Pennsylvania legalises medical marijuana on 'great day' for state

Governor Tom Wolf has signed a bill to authorize up to 150 marijuana dispensaries in the state


Rachael Revesz
New York
Monday 18 April 2016 15:25 BST
The drug will be allowed in the form of creams, pills and oils that turn into vapour
The drug will be allowed in the form of creams, pills and oils that turn into vapour

Pennsylvania Governor Tom Wolf has signed a bill to legalize medical marijuana in the state, tweeting to his followers that ‘this is a great day’.

“All we are asking here is to have the ability to have that doctor make a decision in conjunction with his or her patient that will make that patient's life better,” said Mr Wolf.

Now patients with serious medical conditions like autism and chronic pain will be able to take marijuana - in the form of pills, creams and oils - by getting a prescription from their GP and purchase it at an approved dispensary.

The program will take between 18 and 24 months to implement and authorize up to 150 dispensaries in the state, according to ABC News.

Until then, people living in Pennsylvania can cross into other states to fulfill their prescription.

The new law differs to that of neighbouring state New Jersey, which also legalized cannabis but only in the form of whole cannabis flowers and buds.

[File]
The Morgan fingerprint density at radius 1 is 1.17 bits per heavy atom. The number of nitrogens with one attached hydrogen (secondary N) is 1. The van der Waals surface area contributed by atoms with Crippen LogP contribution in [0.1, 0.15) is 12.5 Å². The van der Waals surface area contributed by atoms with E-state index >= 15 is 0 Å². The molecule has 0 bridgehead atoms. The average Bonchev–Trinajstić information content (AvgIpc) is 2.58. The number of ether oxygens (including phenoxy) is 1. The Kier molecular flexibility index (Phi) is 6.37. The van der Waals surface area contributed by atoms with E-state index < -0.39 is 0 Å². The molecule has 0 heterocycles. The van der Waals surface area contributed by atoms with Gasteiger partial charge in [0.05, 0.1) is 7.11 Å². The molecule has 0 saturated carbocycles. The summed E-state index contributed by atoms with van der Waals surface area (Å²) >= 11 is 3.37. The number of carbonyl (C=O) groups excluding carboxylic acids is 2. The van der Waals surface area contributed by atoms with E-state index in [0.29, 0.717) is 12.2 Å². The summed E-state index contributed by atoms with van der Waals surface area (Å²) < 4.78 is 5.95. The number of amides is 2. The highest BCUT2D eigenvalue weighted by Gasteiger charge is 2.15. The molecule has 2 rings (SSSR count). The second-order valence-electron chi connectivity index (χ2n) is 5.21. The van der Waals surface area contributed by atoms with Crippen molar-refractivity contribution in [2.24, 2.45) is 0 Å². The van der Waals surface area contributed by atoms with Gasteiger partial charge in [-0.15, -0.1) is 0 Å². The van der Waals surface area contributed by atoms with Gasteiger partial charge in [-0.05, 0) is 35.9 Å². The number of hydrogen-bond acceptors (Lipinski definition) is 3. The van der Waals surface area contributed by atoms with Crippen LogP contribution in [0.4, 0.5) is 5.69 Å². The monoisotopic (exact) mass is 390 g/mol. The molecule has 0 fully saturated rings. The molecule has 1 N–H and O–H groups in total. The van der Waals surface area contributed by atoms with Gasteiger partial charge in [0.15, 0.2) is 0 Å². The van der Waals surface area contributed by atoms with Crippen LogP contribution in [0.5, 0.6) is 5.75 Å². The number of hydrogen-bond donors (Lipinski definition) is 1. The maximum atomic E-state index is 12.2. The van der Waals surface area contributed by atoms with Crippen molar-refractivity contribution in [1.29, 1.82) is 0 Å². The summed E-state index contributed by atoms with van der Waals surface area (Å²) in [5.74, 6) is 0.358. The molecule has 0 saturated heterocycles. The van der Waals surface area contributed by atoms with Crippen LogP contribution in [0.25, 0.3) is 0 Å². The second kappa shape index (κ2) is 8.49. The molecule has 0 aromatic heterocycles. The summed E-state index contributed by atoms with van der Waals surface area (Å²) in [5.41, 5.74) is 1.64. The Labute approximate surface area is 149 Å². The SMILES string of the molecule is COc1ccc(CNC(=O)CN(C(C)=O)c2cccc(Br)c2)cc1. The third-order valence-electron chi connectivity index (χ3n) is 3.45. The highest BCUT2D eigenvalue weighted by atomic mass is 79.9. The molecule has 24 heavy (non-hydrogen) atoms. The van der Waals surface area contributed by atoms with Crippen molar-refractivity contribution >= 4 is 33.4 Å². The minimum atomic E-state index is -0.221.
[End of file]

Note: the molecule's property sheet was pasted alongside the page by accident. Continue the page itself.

The Democratic governor in Pennsylvania has been calling to decriminalise the drug for months, and spoke at the medical marijuana rally in February.

“There are people suffering,” Mr Wolf said. “We need to get this across the finish line. This is something that has bipartisan support.”

The bill passed in the Senate last year but stalled after House Speaker, Republican Mike Turzai, voiced his opposition.

A Quinnipiac University Swing State Poll published in April 2015 found that 88% of Pennsylvanians support legalizing the drug.

Medical marijuana is now legal in 23 states.

The Democratic governor also made headlines this year when he placed a moratorium on the death penalty, allowing the execution of prisoner Terrance Williams to be delayed.

Senator Daylin Lynch followed up by reintroducing a bill to abolish capital punishment in the state.

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